ShellCheck, a static analysis tool for shell scripts
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Build Status

ShellCheck - A shell script static analysis tool

ShellCheck is a GPLv3 tool that gives warnings and suggestions for bash/sh shell scripts:

Screenshot of a terminal showing problematic shell script lines highlighted

The goals of ShellCheck are

  • To point out and clarify typical beginner's syntax issues that cause a shell to give cryptic error messages.

  • To point out and clarify typical intermediate level semantic problems that cause a shell to behave strangely and counter-intuitively.

  • To point out subtle caveats, corner cases and pitfalls that may cause an advanced user's otherwise working script to fail under future circumstances.

See the gallery of bad code for examples of what ShellCheck can help you identify!

Table of Contents

How to use

There are a number of ways to use ShellCheck!

On the web

Paste a shell script on for instant feedback. is always synchronized to the latest git commit, and is the easiest way to give ShellCheck a go. Tell your friends!

From your terminal

Run shellcheck yourscript in your terminal for instant output, as seen above.

In your editor

You can see ShellCheck suggestions directly in a variety of editors.

Screenshot of Vim showing inlined shellcheck feedback.

Screenshot of emacs showing inlined shellcheck feedback.

In your build or test suites

While ShellCheck is mostly intended for interactive use, it can easily be added to builds or test suites. It makes canonical use of exit codes, so you can just add a shellcheck command as part of the process.

For example, in a Makefile:

    # Fail if any of these files have warnings
    shellcheck myscripts/*.sh

or in a Travis CI .travis.yml file:

  # Fail if any of these files have warnings
  - shellcheck myscripts/*.sh

Services and platforms that have ShellCheck pre-installed and ready to use:

Most other services, including GitLab, let you install ShellCheck yourself, either through the system's package manager (see Installing), or by downloading and unpacking a binary release.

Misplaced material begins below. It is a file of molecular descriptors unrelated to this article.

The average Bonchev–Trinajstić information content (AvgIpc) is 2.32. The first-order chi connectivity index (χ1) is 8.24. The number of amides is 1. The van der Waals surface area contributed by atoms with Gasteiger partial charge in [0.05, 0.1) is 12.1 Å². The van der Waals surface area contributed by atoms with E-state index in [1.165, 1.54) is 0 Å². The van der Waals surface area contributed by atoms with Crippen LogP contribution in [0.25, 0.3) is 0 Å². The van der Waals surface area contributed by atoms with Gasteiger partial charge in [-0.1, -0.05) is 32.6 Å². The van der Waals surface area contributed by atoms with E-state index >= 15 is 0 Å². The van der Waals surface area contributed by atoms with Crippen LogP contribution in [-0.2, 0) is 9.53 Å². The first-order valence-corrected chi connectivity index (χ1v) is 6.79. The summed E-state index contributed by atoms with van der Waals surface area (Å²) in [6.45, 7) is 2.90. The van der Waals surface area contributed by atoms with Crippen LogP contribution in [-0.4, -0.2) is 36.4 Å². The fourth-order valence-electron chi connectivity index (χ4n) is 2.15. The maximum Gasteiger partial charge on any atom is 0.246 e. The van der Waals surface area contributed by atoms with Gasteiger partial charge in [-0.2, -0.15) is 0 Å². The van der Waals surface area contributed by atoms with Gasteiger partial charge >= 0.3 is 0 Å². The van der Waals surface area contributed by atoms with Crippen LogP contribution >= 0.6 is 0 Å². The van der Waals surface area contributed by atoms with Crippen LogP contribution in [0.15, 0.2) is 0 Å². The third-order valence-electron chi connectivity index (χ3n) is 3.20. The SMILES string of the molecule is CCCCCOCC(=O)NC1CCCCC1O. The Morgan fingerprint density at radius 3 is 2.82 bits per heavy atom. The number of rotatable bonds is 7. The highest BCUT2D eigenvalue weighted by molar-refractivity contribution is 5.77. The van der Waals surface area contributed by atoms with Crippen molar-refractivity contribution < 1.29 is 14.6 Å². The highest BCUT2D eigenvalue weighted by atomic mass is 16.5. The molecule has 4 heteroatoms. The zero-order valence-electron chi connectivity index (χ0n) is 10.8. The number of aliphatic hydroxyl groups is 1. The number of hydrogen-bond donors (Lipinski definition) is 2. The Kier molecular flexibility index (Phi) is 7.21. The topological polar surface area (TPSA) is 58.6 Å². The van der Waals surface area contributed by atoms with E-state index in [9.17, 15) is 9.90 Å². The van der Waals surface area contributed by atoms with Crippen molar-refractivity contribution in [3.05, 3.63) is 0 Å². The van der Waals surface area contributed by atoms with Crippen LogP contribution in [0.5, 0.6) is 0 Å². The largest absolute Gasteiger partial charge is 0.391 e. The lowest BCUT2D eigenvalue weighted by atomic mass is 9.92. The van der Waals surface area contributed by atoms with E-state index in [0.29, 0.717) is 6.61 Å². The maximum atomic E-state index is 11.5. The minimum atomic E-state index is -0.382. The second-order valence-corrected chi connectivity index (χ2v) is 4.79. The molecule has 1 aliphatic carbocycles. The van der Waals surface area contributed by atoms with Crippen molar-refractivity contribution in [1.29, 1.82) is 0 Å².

It's a good idea to manually install a specific ShellCheck version regardless. This avoids any surprise build breaks when a new version with new warnings is published.

For customized filtering or reporting, ShellCheck can output simple JSON, CheckStyle compatible XML, GCC compatible warnings as well as human readable text (with or without ANSI colors). See the Integration wiki page for more documentation.


The easiest way to install ShellCheck locally is through your package manager.

On systems with Cabal (installs to ~/.cabal/bin):

cabal update
cabal install ShellCheck

On systems with Stack (installs to ~/.local/bin):

stack update
stack install ShellCheck

On Debian based distros:

sudo apt install shellcheck

On Arch Linux based distros:

pacman -S shellcheck

or get the dependency free shellcheck-bin from the AUR.

On Gentoo based distros:

emerge --ask shellcheck

On EPEL based distros:

sudo yum -y install epel-release
sudo yum install ShellCheck

On Fedora based distros:

dnf install ShellCheck

On FreeBSD:

pkg install hs-ShellCheck

On macOS (OS X) with Homebrew:

brew install shellcheck

Or with MacPorts:

sudo port install shellcheck

On OpenBSD:

pkg_add shellcheck

On openSUSE

zypper in ShellCheck

Or use OneClickInstall -

On Solus:

eopkg install shellcheck

On Windows (via chocolatey):

C:\> choco install shellcheck

Or Windows (via winget):

C:\> winget install --id koalaman.shellcheck

Or Windows (via scoop):

C:\> scoop install shellcheck

From conda-forge:

conda install -c conda-forge shellcheck

From Snap Store:

snap install --channel=edge shellcheck

From Docker Hub:

docker run --rm -v "$PWD:/mnt" koalaman/shellcheck:stable myscript
# Or :v0.4.7 for that version, or :latest for daily builds